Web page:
Got Hunger?

Teaching a child about Hunger and Fullness may not typically be part of your education session with a family or child. To most kids, the concept of hunger and fullness is often not taught, discussed or explored. I notice this in both my professional role as a dietitian and as a mother with my children. This lack of basic teaching may be why many kids struggle not only with overeating but poor food choices.

“Helping children understand the sensation of hunger and fullness is an important goal of mindful eating.”

Helping children understand the sensation of hunger and fullness an important goal of mindful eating. The Principles of Mindful Eating, state it is necessary for you to “Become aware of physical hunger and satiety cues to guide your decisions to begin and end eating.”

Mindful Eating for Kids can help you teach this concept by using a kid appropriate Hunger and Fullness scale. In this scale we use peas instead of numbers. Pictured below are nine cute peas, each with a facial expression to help kids connect a physical experience with a level of hunger or fullness.

“Check in with your hunger or fullness peas”

Check in with your hunger or fullness peas

Tips: How to Use the Graphic

Ouchie Hungry and Ouchie Full are the two extremes to teach your child to avoid. To do this have your child look at the faces of the nine peas, starting with Ouchie Hungry. See if they can relate to this level of hunger? You might tell a story about your experience to help the child learn.

Next, jump to Ouchie Full and help the child connect with this level of fullness. You can use your family stories or use a popular children’s story. For example, In The Three Bears, Goldie Locks didn’t choose Papa Bear’s porridge Why? (It was too much food!)

You can continue a Hunger to Fullness pair comparison until you are at the 3rd and 7th pea. At the third pea pause. Explore with the child what a comfortable hunger might feel like. It is the amount of hunger that tells him/her, “Let’s stop and eat”. It is not a hunger that feels painful. Depending on the age of the child you can continue the discussion or stop. End the conversation when the child has been exposed to the concept that a comfortable level of hunger is the goal. Whenever possible, repeat the concept that hunger = comfort.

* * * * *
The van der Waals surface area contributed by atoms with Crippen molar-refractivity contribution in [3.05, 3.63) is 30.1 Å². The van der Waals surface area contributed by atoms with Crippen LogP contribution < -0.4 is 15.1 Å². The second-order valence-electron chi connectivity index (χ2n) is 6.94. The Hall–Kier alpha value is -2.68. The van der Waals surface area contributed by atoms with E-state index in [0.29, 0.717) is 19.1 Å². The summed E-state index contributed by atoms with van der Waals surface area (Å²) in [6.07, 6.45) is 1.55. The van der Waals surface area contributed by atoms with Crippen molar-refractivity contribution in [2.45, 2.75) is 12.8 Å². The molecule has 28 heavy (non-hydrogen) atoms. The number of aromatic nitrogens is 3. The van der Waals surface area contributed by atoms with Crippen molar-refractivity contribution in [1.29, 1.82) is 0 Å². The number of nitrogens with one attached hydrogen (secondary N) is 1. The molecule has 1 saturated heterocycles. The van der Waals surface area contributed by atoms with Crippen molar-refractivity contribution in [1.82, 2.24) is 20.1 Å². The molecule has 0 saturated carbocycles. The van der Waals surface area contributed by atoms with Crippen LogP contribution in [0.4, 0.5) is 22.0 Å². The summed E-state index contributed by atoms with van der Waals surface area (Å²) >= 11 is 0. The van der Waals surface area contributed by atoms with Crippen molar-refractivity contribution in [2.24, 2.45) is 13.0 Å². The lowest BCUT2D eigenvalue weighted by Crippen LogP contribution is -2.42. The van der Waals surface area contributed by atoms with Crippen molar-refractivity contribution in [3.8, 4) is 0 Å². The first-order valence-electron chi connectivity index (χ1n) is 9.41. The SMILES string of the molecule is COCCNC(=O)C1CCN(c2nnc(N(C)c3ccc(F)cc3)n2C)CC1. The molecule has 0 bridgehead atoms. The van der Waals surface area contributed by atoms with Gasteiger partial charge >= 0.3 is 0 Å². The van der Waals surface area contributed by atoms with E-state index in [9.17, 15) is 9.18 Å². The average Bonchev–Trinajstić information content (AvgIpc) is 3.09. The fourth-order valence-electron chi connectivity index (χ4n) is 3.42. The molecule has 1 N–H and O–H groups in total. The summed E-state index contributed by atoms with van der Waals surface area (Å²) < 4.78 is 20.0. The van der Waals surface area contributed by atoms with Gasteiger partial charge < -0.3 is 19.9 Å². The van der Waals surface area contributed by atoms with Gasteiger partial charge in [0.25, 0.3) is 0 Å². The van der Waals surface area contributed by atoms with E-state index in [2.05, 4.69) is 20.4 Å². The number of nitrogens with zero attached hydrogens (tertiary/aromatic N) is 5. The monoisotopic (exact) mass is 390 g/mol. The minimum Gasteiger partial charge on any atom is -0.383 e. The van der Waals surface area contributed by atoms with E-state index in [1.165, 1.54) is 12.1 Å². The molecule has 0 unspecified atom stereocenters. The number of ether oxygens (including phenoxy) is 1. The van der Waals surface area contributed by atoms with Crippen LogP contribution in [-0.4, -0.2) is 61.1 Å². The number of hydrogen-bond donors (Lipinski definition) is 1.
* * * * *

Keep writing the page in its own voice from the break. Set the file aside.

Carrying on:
This same process is repeated for fullness. The 7th pea represents a level of fullness that is too full, but not painful. Ask the child if the 6th or 5th pea looks happier to them? Keep working with your child and explore what level of fullness is comfortable to them. Again, use their words, stories and questions about hunger and fullness. Familiar stories help learning, so ask about Goldie Locks. Why did she choose Baby Bear’s porridge? (Because it was just right size of porridge for her!) Repeat that this is an amount of fullness that isn’t painful. Depending on the age of the child you can continue the discussion or stop. End the conversation when the child has been exposed to the concept that a comfortable level of fullness is the goal. Whenever possible, repeat the concept that fullness = comfort.  Keep your eye on the goal of eating: To care for your body by eating foods that nourish the body and are enjoyable to eat.

By using kid-friendly activities and examples, you are able to gracefully connect with your child on complicated topics such as overeating and mindless eating. Discover Mindful Eating for Kids gives you the right tools to give your child a healthy foundation for a lifetime of healthy eating.

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